Re: Highest Kinetic Energy Rifle out of ALLEN PRECISION to date...
The test your referring to is not comparible to the rifle I just built. The main reason is because in Dans article, the barrel is a tapered barrel, this one is not. At 28" from the breech face, that barrel is already 0.250" smaller in diameter then the one on this rifle. At 45", that barrel is a full 0.500" smaller in diameter. The two can not even remotely be compared as having similiar rigidity.
Also, I am sure Dan would be the first to tell you that very long barrels can be extremely accurate. Consistancy as far as accurate groups is simply a matter of finding a load that produces a consistant barrel vibration pattern so that the muzzle is at the same location every time a bullet leaves the muzzle. It really does not matter how much the barrel vibrates as long as its a consistant vibration pattern and the muzzle is in the same location when the bullet clears the brake.
I respect Dan as much as anyone in the industry, thats why I use nearly 100 of his barrels every year.
Also, you need to find some studies on the effect of the weight of a muzzle brake or suppressor and its effects on dampening barrel vibration. Simply put, it has been proven many times that a substantial amount of weight located farther out from the muzzle will have a positive effect on accuracy potential.
As far as your comments about the AR-50 compared to the McMillan. The AR-50 is sold as a complete rifle. The McMillan is sold mainly as a custom receiver which has to be built into a rifle. The McMillan is for the most part a custom receiver and is made to match grade specs right out of the box, or at least its supposed to.
For a good comparision, think of the AR-50 as a Rem 700 and think of the McMillan as say a, well, custom McMillan receiver.
Out of the box, the Rem 700 is a very good receiver but for a precision rifle it needs certain things done to it to perform this task. As does the AR-50 receiver. There are not many shops out there doing this. Most look at a $3000 rifle and never consider tearing it apart just to rebuild it. That is why you do not see all that many custom rifles based on it.
That said, if you look at the rifles used in the FCSA 1000 yard BR matches, especially the Hunter class, the AR-50 is very popular, yes because its an affordable rifle compared to a full custom 50 BMG.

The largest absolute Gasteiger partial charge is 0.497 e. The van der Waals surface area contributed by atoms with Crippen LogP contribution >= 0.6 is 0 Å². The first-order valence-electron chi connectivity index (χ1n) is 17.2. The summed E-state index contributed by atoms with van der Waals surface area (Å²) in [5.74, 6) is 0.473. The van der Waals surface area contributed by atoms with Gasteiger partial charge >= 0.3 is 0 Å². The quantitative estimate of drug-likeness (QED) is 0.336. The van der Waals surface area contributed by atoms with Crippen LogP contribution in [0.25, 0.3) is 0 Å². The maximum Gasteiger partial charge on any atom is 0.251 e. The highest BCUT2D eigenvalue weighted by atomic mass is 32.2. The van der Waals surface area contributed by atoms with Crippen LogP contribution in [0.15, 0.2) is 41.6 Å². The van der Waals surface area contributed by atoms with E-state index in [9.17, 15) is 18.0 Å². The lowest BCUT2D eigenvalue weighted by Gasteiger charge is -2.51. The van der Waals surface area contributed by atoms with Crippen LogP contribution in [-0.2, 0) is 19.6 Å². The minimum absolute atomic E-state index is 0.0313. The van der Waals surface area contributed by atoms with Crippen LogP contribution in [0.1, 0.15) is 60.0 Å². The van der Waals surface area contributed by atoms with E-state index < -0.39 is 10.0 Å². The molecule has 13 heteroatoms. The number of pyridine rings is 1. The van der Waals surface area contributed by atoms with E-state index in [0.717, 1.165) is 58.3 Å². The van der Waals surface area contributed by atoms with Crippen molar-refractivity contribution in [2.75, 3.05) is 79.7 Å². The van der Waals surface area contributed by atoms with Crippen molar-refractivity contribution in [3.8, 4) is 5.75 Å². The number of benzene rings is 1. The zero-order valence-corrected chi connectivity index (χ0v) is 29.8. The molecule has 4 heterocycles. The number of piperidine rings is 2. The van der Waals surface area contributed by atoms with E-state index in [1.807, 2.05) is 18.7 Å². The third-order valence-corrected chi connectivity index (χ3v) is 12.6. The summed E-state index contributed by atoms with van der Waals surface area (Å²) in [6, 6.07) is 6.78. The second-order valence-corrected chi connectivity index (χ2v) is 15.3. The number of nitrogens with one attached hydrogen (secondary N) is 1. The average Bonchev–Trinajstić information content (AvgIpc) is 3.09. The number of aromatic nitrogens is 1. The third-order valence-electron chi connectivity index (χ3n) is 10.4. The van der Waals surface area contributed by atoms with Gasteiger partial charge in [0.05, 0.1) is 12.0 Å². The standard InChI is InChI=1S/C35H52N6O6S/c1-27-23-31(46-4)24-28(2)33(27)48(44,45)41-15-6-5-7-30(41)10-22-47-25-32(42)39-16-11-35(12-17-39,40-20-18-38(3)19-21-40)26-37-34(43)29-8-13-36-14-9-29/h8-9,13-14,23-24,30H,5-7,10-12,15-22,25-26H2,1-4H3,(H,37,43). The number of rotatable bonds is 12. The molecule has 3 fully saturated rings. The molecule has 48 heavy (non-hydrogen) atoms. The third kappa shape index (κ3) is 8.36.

Another bonus of the AR-50 is its design, is that you CAN true it and accurize it just like a Rem 700.
The McMillan is no stiffer then the AR receiver by any means. ITs more popular because there are alot of top end shooters using it and McMillan offers several stocks for it. With the AR, you have one stock choice and its not "pretty" and its not the best for true BR work but its stable and it works but its not "pretty".
I fully understand your trying to understand this stuff but you also need to learn that if your going to get much out of what you read, you have to be able to objectively look at a study and see if its applicable to something else your reading about.
You also need to realize that just because something is not in the "IN" or used by the masses, that does not mean there is something wrong with it.
You seem to be a very educated person, at least from the way you talk, that is either the case or your trying to come off that way. I personally believe the former but if your really trying to learn, open your mind and see all the different points of view and you will learn much more.
If this rifle had a tapered barrel that was only 1.250" at the muzzle, I would agree with you, there would be some severe barrel whipping but that is not the case, there is alot more steel in this 30 lb barrel then in the one in the article you read.
You need to also realize that there was no where in that article where Dan ever said that a very long barrel can not be extremely accurate. Do not read more into an article then is written and don't over think things.
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